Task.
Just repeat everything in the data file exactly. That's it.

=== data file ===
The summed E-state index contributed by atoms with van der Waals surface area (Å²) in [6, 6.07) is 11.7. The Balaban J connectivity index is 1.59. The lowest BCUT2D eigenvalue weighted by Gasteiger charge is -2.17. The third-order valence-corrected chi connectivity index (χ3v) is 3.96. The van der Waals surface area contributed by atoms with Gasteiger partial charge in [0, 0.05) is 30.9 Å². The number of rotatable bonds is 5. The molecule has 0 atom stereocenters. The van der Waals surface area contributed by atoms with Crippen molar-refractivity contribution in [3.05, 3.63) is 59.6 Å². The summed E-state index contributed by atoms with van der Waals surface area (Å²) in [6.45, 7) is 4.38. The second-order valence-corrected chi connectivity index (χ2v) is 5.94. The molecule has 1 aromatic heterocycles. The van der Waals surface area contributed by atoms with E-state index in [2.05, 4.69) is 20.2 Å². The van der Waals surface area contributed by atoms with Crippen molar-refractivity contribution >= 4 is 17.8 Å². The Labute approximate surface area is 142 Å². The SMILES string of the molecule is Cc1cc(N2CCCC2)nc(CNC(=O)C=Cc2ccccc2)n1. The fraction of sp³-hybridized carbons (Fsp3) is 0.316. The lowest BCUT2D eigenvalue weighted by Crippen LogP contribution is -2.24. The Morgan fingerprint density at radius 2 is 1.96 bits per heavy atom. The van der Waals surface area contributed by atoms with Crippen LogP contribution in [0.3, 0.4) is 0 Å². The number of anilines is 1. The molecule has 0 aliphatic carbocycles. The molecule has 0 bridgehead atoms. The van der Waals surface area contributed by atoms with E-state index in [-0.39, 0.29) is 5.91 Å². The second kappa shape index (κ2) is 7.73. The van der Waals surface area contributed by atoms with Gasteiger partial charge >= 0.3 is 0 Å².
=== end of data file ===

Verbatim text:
The summed E-state index contributed by atoms with van der Waals surface area (Å²) in [6, 6.07) is 11.7. The Balaban J connectivity index is 1.59. The lowest BCUT2D eigenvalue weighted by Gasteiger charge is -2.17. The third-order valence-corrected chi connectivity index (χ3v) is 3.96. The van der Waals surface area contributed by atoms with Gasteiger partial charge in [0, 0.05) is 30.9 Å². The number of rotatable bonds is 5. The molecule has 0 atom stereocenters. The van der Waals surface area contributed by atoms with Crippen molar-refractivity contribution in [3.05, 3.63) is 59.6 Å². The summed E-state index contributed by atoms with van der Waals surface area (Å²) in [6.45, 7) is 4.38. The second-order valence-corrected chi connectivity index (χ2v) is 5.94. The molecule has 1 aromatic heterocycles. The van der Waals surface area contributed by atoms with E-state index in [2.05, 4.69) is 20.2 Å². The van der Waals surface area contributed by atoms with Crippen molar-refractivity contribution >= 4 is 17.8 Å². The Labute approximate surface area is 142 Å². The SMILES string of the molecule is Cc1cc(N2CCCC2)nc(CNC(=O)C=Cc2ccccc2)n1. The fraction of sp³-hybridized carbons (Fsp3) is 0.316. The lowest BCUT2D eigenvalue weighted by Crippen LogP contribution is -2.24. The Morgan fingerprint density at radius 2 is 1.96 bits per heavy atom. The van der Waals surface area contributed by atoms with Crippen LogP contribution in [0.3, 0.4) is 0 Å². The number of anilines is 1. The molecule has 0 aliphatic carbocycles. The molecule has 0 bridgehead atoms. The van der Waals surface area contributed by atoms with E-state index in [-0.39, 0.29) is 5.91 Å². The second kappa shape index (κ2) is 7.73. The van der Waals surface area contributed by atoms with Gasteiger partial charge >= 0.3 is 0 Å².